“We’re looking for indicators that maybe we weren’t a couple years ago.”
At this point Supervisor asked if California marijuana would impair someone’s driving similar to alcohol. The Supervisor replied that it could.
A person went on to say, “My youngest daughter is, she’ll be turning 50 next year, and this school in Portola, the teacher said, they were discussing marijuana, ‘it’s no worse than alcohol.’
“And this came up at our dinner table and I said ‘well you know from what I understand there’s like 50,000 fatalities in the United States every year from alcohol.’
“Now if it’s no worse than alcohol, if it’s equal to alcohol, and it’s legalized, then you’re now talking a possibility of a 100,000 rather than 50,000, so that’s where the discussion ended and she brought that up in school and was criticized by the teacher.”
Davis responded, “I would say people don’t know. Where [with] alcohol we have a determined standard, .08, marijuana we have not been able to come up with a, what we, what the courts agreed is the standard of what is under the influence or not. You also build up tolerances and such.
“For us and how we do our job is if we pull somebody over and let’s say we smell marijuana, we put them through field sobriety tests.
“If they pass those field sobriety tests, depending on how they were driving let’s say, but if they’re able to pass those field sobriety tests we would think they’re not in that case under the influence of alcohol.”
He continued, “I would say that we don’t have a clue how many people in the United States have been killed in motor vehicle accidents as a result of marijuana use. I don’t think we even have touched on that.”
The commander then supplied the supervisors with statistics for the first quarter of this year.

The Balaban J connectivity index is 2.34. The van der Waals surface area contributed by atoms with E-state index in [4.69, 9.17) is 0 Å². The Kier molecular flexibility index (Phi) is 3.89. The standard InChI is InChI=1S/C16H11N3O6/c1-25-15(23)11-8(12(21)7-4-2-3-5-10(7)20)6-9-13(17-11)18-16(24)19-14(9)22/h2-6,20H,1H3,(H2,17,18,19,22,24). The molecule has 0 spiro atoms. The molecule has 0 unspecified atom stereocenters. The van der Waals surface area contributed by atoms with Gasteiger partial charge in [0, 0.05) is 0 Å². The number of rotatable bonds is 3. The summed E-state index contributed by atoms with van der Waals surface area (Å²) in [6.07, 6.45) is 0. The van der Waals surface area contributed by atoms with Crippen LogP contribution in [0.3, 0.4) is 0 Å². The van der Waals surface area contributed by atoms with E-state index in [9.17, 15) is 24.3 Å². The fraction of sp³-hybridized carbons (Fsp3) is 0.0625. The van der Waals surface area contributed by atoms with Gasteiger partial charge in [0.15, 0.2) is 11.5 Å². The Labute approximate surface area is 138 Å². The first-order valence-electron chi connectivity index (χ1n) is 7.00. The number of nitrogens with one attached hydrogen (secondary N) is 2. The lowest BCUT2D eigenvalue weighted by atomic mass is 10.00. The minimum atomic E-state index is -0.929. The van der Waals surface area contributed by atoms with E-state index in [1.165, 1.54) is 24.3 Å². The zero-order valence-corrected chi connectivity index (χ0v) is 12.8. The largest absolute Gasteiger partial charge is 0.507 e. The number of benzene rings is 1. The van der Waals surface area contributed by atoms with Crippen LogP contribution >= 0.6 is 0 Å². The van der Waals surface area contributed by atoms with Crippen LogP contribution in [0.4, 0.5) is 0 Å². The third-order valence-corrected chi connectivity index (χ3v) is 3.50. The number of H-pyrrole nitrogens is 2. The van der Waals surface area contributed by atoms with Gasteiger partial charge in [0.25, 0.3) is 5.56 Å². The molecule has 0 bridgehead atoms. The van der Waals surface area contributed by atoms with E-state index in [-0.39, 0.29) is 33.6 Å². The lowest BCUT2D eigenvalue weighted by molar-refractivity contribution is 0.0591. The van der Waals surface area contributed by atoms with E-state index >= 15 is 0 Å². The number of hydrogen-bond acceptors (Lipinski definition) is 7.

He said DUI arrests were up 60 percent, citations were down 14 percent, verbal warnings were up 50 percent and traffic collisions were down 40 percent compared to the first quarter of last year.
A Mr. Davis told the board there would be 24-hour patrol around Quincy this year.
Supervisor Robert Meacher asked why Portola, Chester and Greenville wouldn’t receive that as well.
Davis said he couldn’t get enough people. He explained he was getting five new people in Quincy, which would bring the total up to 16.
“And that’s what it would take, five people to go to 24?” Meacher asked.
“Yes because we’re on 12-hour shifts, so we have three people on, three people are off,” the commander replied.
Davis added he didn’t request this group of additional officers, saying, “The commissioner of the highway patrol was a little embarrassed that in the year 2009 we didn’t have 24-hour patrol on our state highways so he made a commitment to provide 24-hour patrol.
“He also is aware that now more than any time in rural counties, they need the help for assistance and he wants the state to be able to provide that assistance.”
He mentioned that Susanville and Trinity River were also making changes or receiving extra personnel to achieve 24-hour coverage.
The commander said the coverage would extend from Shady Rest on Highway 70 to the Graeagle/Blairsden turn.
He said the current Quincy Area staff consisted of 19 officers, three supervisors and four non-uniform personnel.
Davis said a lot of personnel were needed for 24-hour coverage because cars had to have two officers each for shifts after 10 p.m.